By Barry Keate
Barry Keate, has lived with tinnitus over 40 years and has published 150+ research articles on numerous aspects of tinnitus. He is an expert on the condition and a well-known advocate for those with tinnitus.
GABA (gamma-aminobutyric acid) is a brain neurotransmitter that inhibits electrical activity and reduces tinnitus and other conditions, such as anxiety, depression and epileptic seizure. We have discussed in previous articles the central role that GABA plays in many neurodegenerative conditions, including tinnitus. A new study shows that yoga practice can substantially increase GABA levels and, by extension, reduce tinnitus.
In 2002, Drs. Abraham Shulman, Arnold Strashun and Barbara Goldstein, from the Martha Entemann Tinnitus Research Center, published a paper describing the common central pathway through the brain through which all tinnitus symptoms must travel.1 This pathway, they determined, is the chemical receptor called gamma-aminobutyric acid-benzodiazepine-chloride receptor (GABA/BZ/Cl) in the medial temporal lobe system.
The researchers stated the function of the GABA receptor is to inhibit central nervous system synapse activity. Deficiency in the GABA receptor is directly related to the worsening of tinnitus, which is marked by increased emotional difficulty, anxiety, stress, depression and fear. Impairment of GABA function also leads to convulsions, which provides clinical support for the concept that tinnitus is an epileptic-like auditory phenomenon.
The authors of the paper went on to treat tinnitus patients with Neurontin (a common anti-seizure medication) and Klonopin (a benzodiazepine anti-anxiety medication). They reported significant reduction in tinnitus intensity and annoyance in most of their treated patients. Neurontin, however, caused significant side effects (including sleepiness, dizziness, nausea, and anxiety) and 30% of the patients dropped out of the study because they could not tolerate them. This treatment is discussed in greater detail in our article “Brain Receptors and Tinnitus.”
A recent study conducted at Harvard Medical School and Boston University School of Medicine showed that a 60-minute yoga session increased GABA levels 27% over that of the control group, who spent the time reading. The study was published in the Journal of Alternative and Complementary Medicine. 2
The researchers explain that GABA dysfunction is a factor in mood and anxiety disorders. Cerebrospinal fluid studies have demonstrated low GABA levels in depressed subjects compared to controls. Since yoga has shown promise in improving symptoms associated with depression, anxiety disorders and epilepsy, they hypothesized that the ability of yoga to decrease symptoms in these disorders is mediated through the GABA system and can be measured using magnetic resonance spectroscopy (MRS).
Yoga practitioners were instructed to spend a 60-minute time period that focused on the yoga postures, known as asana yoga. The study design focused on asana yoga because the postures are observable, as opposed to the internal state of meditation. The control group was instructed to read magazines or books for the same 60-minute time period.
The study demonstrated that a 60-minute asana yoga session in established yoga practitioners is directly associated with a 27% increase in GABA levels. The control group did not demonstrate an increase in GABA.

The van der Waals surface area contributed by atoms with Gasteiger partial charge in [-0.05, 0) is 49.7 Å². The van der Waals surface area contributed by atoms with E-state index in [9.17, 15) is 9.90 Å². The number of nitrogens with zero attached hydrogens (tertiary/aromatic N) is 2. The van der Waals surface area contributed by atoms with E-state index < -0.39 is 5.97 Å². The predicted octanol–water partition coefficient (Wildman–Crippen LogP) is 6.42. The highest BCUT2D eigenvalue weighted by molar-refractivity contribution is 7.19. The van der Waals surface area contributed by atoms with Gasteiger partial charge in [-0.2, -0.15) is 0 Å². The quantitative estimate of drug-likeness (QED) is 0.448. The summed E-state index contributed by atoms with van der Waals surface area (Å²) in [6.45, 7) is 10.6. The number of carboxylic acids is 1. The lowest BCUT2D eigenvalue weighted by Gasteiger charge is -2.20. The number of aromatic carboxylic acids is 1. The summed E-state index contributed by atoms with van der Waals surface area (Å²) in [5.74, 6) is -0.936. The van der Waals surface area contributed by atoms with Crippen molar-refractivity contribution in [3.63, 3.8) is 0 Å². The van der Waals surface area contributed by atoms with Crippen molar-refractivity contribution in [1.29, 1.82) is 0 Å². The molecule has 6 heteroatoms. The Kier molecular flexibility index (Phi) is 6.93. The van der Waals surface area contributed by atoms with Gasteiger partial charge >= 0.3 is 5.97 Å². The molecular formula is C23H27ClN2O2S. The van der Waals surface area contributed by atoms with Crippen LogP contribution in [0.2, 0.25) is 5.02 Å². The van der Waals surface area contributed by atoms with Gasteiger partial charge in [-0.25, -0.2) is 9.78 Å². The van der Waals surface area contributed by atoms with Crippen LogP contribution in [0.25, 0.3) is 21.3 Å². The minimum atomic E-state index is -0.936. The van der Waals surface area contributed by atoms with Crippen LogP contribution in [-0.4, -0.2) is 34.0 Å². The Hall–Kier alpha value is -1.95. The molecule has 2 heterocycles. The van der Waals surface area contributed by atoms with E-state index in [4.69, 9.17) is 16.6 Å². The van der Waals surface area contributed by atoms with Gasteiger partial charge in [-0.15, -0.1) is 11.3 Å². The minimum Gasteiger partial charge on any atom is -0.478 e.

Dr. Chris Streeter, the lead researcher for the study, is a neurologist and a psychiatrist at Boston University. She is also a yoga practitioner. She stated in a newspaper interview “I’m quite sure this is the first study that’s shown there is measurable change in a major brain neurotransmitter with a behavioral intervention such as yoga. What’s really fabulous is this is hard science that is able to clearly document neurochemical changes in the brain.” 3
Dr. Streeter learned that the National Institutes of Health gave a high score to her research grant proposal for a larger yoga-GABA study and hopes to begin soon. “It will be a much bigger study,” she said. “We will use yoga-naïve people to gauge how regular practice can change GABA levels. It will also include more ability to gauge the positive effects of yoga over time.”
In a separate published study, researchers at the University of Rajasthan, India, found that yoga postures and breathing exercises can help reduce the frequency and intensity of migraine headaches.4 The study followed 72 migraine-troubled adults who were randomly assigned to take part in a yoga therapy program or a headache education group.
After five months of gentle yoga postures and breathing techniques, the yoga participants reported fewer attacks and much less intense pain.
In cases of acute anxiety and stress, doctors frequently prescribe medications such as Valium, Klonopin or Xanax to control symptoms. These medications can be effective but, unfortunately, they are addictive and the more you take of them the more you need to obtain the same effect. With this new research we now know that regular yoga practice can reduce these symptoms and tinnitus without medication.
- Shulman A, Strashun A, Goldstein B. GABA-Benzodiazepine-Chloride Receptor-Targeted Therapy for Tinnitus Control. Int Tinnitus J. 2002;8(1):30-6.
- Streeter C, Jensen E, et al. Yoga Asana Sessions Increase Brain GABA Levels: A Pilot Study. Journal of Alternative and Complementary Medicine. Volume 13, Number 4, 2007, pp. 419-426.
- Seattle Post-Intelligencer, June 17, 2007, Health & Fitness.
- John PJ, Sharma N, Sharma CN, Kankane A. Effectiveness of yoga therapy in the treatment of migraine without aura: a randomized controlled trial. Headache 2007 May;47(5):654-61.